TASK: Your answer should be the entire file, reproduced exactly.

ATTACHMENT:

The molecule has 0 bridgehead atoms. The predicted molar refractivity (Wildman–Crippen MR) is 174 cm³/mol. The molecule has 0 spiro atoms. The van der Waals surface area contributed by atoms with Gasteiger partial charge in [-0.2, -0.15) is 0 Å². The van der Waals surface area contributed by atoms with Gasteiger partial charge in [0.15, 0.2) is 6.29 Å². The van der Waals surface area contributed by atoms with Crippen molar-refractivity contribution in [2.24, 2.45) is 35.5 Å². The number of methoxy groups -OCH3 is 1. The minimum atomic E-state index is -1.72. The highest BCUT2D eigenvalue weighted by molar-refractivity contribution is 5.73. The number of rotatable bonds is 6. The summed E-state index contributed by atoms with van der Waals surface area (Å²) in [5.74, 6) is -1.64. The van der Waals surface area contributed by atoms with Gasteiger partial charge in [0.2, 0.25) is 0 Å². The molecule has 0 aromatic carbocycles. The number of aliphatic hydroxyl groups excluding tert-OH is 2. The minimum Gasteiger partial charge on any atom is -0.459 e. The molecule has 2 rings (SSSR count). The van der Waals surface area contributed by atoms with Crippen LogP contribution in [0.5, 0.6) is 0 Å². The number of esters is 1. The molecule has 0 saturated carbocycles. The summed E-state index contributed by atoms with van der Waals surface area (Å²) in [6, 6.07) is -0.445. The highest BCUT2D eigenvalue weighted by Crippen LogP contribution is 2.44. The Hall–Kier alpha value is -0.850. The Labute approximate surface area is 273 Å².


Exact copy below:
The molecule has 0 bridgehead atoms. The predicted molar refractivity (Wildman–Crippen MR) is 174 cm³/mol. The molecule has 0 spiro atoms. The van der Waals surface area contributed by atoms with Gasteiger partial charge in [-0.2, -0.15) is 0 Å². The van der Waals surface area contributed by atoms with Gasteiger partial charge in [0.15, 0.2) is 6.29 Å². The van der Waals surface area contributed by atoms with Crippen molar-refractivity contribution in [2.24, 2.45) is 35.5 Å². The number of methoxy groups -OCH3 is 1. The minimum atomic E-state index is -1.72. The highest BCUT2D eigenvalue weighted by molar-refractivity contribution is 5.73. The number of rotatable bonds is 6. The summed E-state index contributed by atoms with van der Waals surface area (Å²) in [5.74, 6) is -1.64. The van der Waals surface area contributed by atoms with Gasteiger partial charge in [0.2, 0.25) is 0 Å². The molecule has 0 aromatic carbocycles. The number of aliphatic hydroxyl groups excluding tert-OH is 2. The minimum Gasteiger partial charge on any atom is -0.459 e. The molecule has 2 rings (SSSR count). The van der Waals surface area contributed by atoms with Crippen LogP contribution in [0.5, 0.6) is 0 Å². The number of esters is 1. The molecule has 0 saturated carbocycles. The summed E-state index contributed by atoms with van der Waals surface area (Å²) in [6, 6.07) is -0.445. The highest BCUT2D eigenvalue weighted by Crippen LogP contribution is 2.44. The Hall–Kier alpha value is -0.850. The Labute approximate surface area is 273 Å².